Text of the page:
Below are some photos from Suwon and Noh’s shindig. They’re in no particular order. I also have some videos of the day, and I’ll try to get them up soon.

At Nai’s Home

Well, it’s off to Nai’s home outside of Vientiane, but first, an obligatory shot of the sun going down over the Mekong. This one’s from Nongkhai looking into Laos.

Sunset over the Mekong

Sunset Over the Mekong

New Household Members

Nothing much new at Nai’s except for these new additions to the household. They’re quite a handful, as you might expect. They don’t have names yet, so I’m calling them Puppy 1 and Puppy 2.

Puppy

Puppy One

Puppy

Puppy Two

Puppies

Puppies One and Two

Cute, aren’t they. All the kids, of course, love them. Here, a young niece and a nephew have fun with the pups.

Kids and Puppies

KIds and Puppies

Kids and puppies

Puppy Love

Lao Snacks

Snacking throughout the day is a normal activity, but, oh, what snacks. Here, Nai is frying up a batch of crickets. Most Lao folks eat these like popcorn, dipping them in a spicy sauce for added flavor. I think I’ll pass this time.

Cooking crickets

Cookin’ Up Crickets

Fried crickets

Fried Crickets

Run out of crickets, you say? No problem. How about some nice juicy grasshoppers. Nai, nephew Kim, and sister Nui cull some grasshoppers caught by one of Nai’s brothers.

Picking grasshoppers

Picking Out the Juicy Ones

Here they are, getting the fried-in-oil treatment. Again, I’m not really that hungry, thanks.

Fried grasshoppers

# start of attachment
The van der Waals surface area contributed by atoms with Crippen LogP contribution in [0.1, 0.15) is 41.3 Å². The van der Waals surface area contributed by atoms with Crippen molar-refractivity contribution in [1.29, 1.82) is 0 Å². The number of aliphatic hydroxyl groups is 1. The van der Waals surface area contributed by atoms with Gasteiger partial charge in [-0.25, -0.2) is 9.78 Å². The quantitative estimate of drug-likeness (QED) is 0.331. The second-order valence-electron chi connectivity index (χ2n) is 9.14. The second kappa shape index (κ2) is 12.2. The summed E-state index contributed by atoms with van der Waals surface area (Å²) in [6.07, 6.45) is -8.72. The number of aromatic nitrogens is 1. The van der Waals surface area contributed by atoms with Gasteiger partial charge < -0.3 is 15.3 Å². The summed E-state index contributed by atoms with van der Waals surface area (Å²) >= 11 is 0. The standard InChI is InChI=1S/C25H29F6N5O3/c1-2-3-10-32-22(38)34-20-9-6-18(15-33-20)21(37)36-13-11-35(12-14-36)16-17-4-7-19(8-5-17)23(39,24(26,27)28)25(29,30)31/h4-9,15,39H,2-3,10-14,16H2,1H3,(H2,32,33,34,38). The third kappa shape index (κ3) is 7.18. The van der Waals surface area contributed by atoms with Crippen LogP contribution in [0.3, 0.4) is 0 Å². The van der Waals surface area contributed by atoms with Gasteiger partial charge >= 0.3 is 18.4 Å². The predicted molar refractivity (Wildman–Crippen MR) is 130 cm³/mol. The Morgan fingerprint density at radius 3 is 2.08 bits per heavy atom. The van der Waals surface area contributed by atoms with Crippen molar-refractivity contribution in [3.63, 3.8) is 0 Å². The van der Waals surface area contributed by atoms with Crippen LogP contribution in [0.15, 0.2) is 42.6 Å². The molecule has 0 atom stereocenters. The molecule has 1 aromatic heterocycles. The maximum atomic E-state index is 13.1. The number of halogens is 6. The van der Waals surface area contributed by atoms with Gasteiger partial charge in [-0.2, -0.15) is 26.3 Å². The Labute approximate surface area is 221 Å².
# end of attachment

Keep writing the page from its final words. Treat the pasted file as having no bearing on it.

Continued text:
Fried Grasshoppers

All is not lost in the snack department. Nui thinly slices a Thai vegetable (or fruit?). I don’t know the name, but it’s slightly sweet. Fried in oil (what else?) and salted, it resembles potato chips.

Slicing a vegetable

Slicing Time

Here are the grasshoppers and pseudo potato chips with a few sauces and some cucumber for your enhanced snacking pleasure. Dig in!

Lao snacks

Lao Snacks

Finally, a glance out the window shows that the sun is actually out for a change. Writing in hindsight, I know that there is plenty of rain to come, though. Much more, in fact, later.

Laos Landscape

Nai’s Backyard

Mountain Hike

Wow, long time, no see! There are various reasons for that, as usual. The spring semester has started here at the university, and we’re using new textbooks for one of the classes. Writing lesson plans for that class seems to be consuming a huge amount of my free time. We’re also having some gorgeous spring weather, so I’ve been spending a lot of time outside.

A few weeks ago, a couple of other teachers and I hiked to the top of one of the nearby hills, a walk I’ve made before, which you can read about here. It’s about a 30- to 45-minute hike through dense trees and vegetation, so there’s not much of a view going up. At the top, however, the view of Yeosu is spectacular. I took this panoramic shot, stitching together 8 individual photos into this single view. Click on the photo below a couple of times to get the large view.